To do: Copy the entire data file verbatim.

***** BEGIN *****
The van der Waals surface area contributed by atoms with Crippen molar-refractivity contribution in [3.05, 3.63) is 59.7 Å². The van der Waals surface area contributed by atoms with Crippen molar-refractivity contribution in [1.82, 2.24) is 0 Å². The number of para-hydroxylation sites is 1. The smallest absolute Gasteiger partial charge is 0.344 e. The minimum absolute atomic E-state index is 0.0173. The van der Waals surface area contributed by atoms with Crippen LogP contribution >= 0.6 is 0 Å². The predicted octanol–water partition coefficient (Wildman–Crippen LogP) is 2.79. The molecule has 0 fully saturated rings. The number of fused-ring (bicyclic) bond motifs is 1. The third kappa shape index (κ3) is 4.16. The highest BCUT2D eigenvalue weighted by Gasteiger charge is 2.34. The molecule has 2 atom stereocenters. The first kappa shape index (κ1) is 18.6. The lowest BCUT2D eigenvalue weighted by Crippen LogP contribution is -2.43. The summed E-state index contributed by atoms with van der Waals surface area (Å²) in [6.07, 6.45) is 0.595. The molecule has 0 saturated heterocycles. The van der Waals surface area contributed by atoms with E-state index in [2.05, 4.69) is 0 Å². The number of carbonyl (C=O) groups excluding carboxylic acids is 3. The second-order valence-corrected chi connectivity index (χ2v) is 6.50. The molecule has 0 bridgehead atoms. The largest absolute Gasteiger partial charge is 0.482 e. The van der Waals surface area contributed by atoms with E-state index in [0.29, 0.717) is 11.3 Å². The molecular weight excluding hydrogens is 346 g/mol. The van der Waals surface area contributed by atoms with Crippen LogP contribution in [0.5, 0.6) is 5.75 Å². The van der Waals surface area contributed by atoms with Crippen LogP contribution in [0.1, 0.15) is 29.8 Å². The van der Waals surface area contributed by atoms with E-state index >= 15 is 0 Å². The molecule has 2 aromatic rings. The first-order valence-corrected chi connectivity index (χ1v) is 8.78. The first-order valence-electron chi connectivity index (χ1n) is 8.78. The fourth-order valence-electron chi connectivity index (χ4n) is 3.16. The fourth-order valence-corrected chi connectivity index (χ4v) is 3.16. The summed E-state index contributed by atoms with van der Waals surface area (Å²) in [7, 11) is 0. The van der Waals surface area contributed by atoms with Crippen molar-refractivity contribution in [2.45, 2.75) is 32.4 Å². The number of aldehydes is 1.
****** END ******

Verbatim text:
The van der Waals surface area contributed by atoms with Crippen molar-refractivity contribution in [3.05, 3.63) is 59.7 Å². The van der Waals surface area contributed by atoms with Crippen molar-refractivity contribution in [1.82, 2.24) is 0 Å². The number of para-hydroxylation sites is 1. The smallest absolute Gasteiger partial charge is 0.344 e. The minimum absolute atomic E-state index is 0.0173. The van der Waals surface area contributed by atoms with Crippen LogP contribution >= 0.6 is 0 Å². The predicted octanol–water partition coefficient (Wildman–Crippen LogP) is 2.79. The molecule has 0 fully saturated rings. The number of fused-ring (bicyclic) bond motifs is 1. The third kappa shape index (κ3) is 4.16. The highest BCUT2D eigenvalue weighted by Gasteiger charge is 2.34. The molecule has 2 atom stereocenters. The first kappa shape index (κ1) is 18.6. The lowest BCUT2D eigenvalue weighted by Crippen LogP contribution is -2.43. The summed E-state index contributed by atoms with van der Waals surface area (Å²) in [6.07, 6.45) is 0.595. The molecule has 0 saturated heterocycles. The van der Waals surface area contributed by atoms with E-state index in [2.05, 4.69) is 0 Å². The number of carbonyl (C=O) groups excluding carboxylic acids is 3. The second-order valence-corrected chi connectivity index (χ2v) is 6.50. The molecule has 0 bridgehead atoms. The largest absolute Gasteiger partial charge is 0.482 e. The van der Waals surface area contributed by atoms with E-state index in [0.29, 0.717) is 11.3 Å². The molecular weight excluding hydrogens is 346 g/mol. The van der Waals surface area contributed by atoms with Crippen LogP contribution in [0.5, 0.6) is 5.75 Å². The van der Waals surface area contributed by atoms with Crippen LogP contribution in [0.1, 0.15) is 29.8 Å². The van der Waals surface area contributed by atoms with E-state index >= 15 is 0 Å². The molecule has 2 aromatic rings. The first-order valence-corrected chi connectivity index (χ1v) is 8.78. The first-order valence-electron chi connectivity index (χ1n) is 8.78. The fourth-order valence-electron chi connectivity index (χ4n) is 3.16. The fourth-order valence-corrected chi connectivity index (χ4v) is 3.16. The summed E-state index contributed by atoms with van der Waals surface area (Å²) in [7, 11) is 0. The van der Waals surface area contributed by atoms with Crippen molar-refractivity contribution in [2.45, 2.75) is 32.4 Å². The number of aldehydes is 1.